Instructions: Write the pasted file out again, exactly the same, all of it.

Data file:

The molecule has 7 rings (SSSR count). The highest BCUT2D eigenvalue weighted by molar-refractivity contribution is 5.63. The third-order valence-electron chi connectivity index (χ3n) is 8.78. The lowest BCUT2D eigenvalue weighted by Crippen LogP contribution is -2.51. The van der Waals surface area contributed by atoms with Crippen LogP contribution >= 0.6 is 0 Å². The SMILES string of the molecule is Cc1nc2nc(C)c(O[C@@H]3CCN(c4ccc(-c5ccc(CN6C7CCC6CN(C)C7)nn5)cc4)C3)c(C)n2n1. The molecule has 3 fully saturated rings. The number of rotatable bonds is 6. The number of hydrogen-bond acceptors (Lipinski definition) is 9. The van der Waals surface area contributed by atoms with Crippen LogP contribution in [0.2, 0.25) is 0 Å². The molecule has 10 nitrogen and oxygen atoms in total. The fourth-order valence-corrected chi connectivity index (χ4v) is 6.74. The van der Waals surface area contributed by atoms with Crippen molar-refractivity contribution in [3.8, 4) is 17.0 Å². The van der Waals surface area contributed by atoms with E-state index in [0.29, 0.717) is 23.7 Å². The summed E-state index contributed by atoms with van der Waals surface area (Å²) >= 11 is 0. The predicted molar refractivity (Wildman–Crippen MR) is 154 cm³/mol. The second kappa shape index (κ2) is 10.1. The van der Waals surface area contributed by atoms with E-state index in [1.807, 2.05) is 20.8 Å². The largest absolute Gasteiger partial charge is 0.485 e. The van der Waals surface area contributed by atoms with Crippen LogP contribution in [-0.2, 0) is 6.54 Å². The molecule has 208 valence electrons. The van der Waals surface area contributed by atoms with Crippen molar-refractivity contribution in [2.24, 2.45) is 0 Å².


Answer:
The molecule has 7 rings (SSSR count). The highest BCUT2D eigenvalue weighted by molar-refractivity contribution is 5.63. The third-order valence-electron chi connectivity index (χ3n) is 8.78. The lowest BCUT2D eigenvalue weighted by Crippen LogP contribution is -2.51. The van der Waals surface area contributed by atoms with Crippen LogP contribution >= 0.6 is 0 Å². The SMILES string of the molecule is Cc1nc2nc(C)c(O[C@@H]3CCN(c4ccc(-c5ccc(CN6C7CCC6CN(C)C7)nn5)cc4)C3)c(C)n2n1. The molecule has 3 fully saturated rings. The number of rotatable bonds is 6. The number of hydrogen-bond acceptors (Lipinski definition) is 9. The van der Waals surface area contributed by atoms with Crippen LogP contribution in [0.2, 0.25) is 0 Å². The molecule has 10 nitrogen and oxygen atoms in total. The fourth-order valence-corrected chi connectivity index (χ4v) is 6.74. The van der Waals surface area contributed by atoms with Crippen molar-refractivity contribution in [3.8, 4) is 17.0 Å². The van der Waals surface area contributed by atoms with E-state index in [0.29, 0.717) is 23.7 Å². The summed E-state index contributed by atoms with van der Waals surface area (Å²) >= 11 is 0. The predicted molar refractivity (Wildman–Crippen MR) is 154 cm³/mol. The second kappa shape index (κ2) is 10.1. The van der Waals surface area contributed by atoms with E-state index in [1.807, 2.05) is 20.8 Å². The largest absolute Gasteiger partial charge is 0.485 e. The van der Waals surface area contributed by atoms with Crippen LogP contribution in [-0.2, 0) is 6.54 Å². The molecule has 208 valence electrons. The van der Waals surface area contributed by atoms with Crippen molar-refractivity contribution in [2.24, 2.45) is 0 Å².